2. Materials and methods
2.1 Experimental set-up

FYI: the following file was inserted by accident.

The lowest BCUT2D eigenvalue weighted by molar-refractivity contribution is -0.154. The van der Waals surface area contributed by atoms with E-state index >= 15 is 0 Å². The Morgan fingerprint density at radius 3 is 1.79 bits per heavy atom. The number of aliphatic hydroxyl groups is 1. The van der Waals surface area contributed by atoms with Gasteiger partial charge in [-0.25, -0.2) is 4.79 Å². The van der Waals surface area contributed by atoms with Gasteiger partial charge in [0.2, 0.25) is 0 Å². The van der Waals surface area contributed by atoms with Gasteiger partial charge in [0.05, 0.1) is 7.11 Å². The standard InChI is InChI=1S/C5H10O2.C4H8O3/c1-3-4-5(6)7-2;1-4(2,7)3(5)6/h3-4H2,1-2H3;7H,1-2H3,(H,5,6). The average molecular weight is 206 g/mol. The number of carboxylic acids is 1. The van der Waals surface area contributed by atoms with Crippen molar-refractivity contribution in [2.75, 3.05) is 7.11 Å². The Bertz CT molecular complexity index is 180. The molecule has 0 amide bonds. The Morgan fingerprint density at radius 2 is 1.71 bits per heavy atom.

The experimental set-up was shown in Fig. 1. Retinal exposures were conducted with a diode pumped continuous wave (CW) Nd:YAG laser (Fujian Institute of Research on the Structure of Matter, Chinese Academy of Science, Fujian, China) at 1319 nm. The maximum output of the CW 1319 nm laser was ~50 W, with power stability within ± 2% for 1 hour operating time. The intensity of the incident radiation was nearly “top hat” distributed which was provided by the laser manufactures and verified through the exposure of photosensitive paper. A beam splitter placed slightly off the axis reflected a small portion of the laser beam to a power meter (3A, Ophir, Jerusalem, Israel) for monitoring the laser power incident on the cornea. Another power meter (30A, Ophir, Jerusalem, Israel) was placed at the animal eye’s position to measure the power arriving at the cornea. An electronically controlled mechanical shutter was employed to control the exposure duration for the CW 1319 nm laser. A low-power 633 nm He-Ne laser, coaxial with the 1319 nm laser, was used as a pointer for retinal exposure position. A 5 mm circular aperture was positioned to select the central portion of the beam and control the corneal spot diameter. The animal was placed such that its fundus could be observed through a direct ophthalmoscope by the investigator with a 1319 nm mirror placed just between the ophthalmoscope and the animal. This mirror was highly transmissive in the visible allowing for a clear fundus image even during laser exposure. In order to avoid corneal and/or lens damage that might result from energy accumulation of repeated exposure, only five to six exposures for 0.1 s and 1 s, and two to three exposures for 10 s exposure duration, were delivered to each eye fundus. The time interval between the exposures was 3~5 seconds for 0.1 and 1 s exposure durations, and 1~2 min for 10 s exposure duration.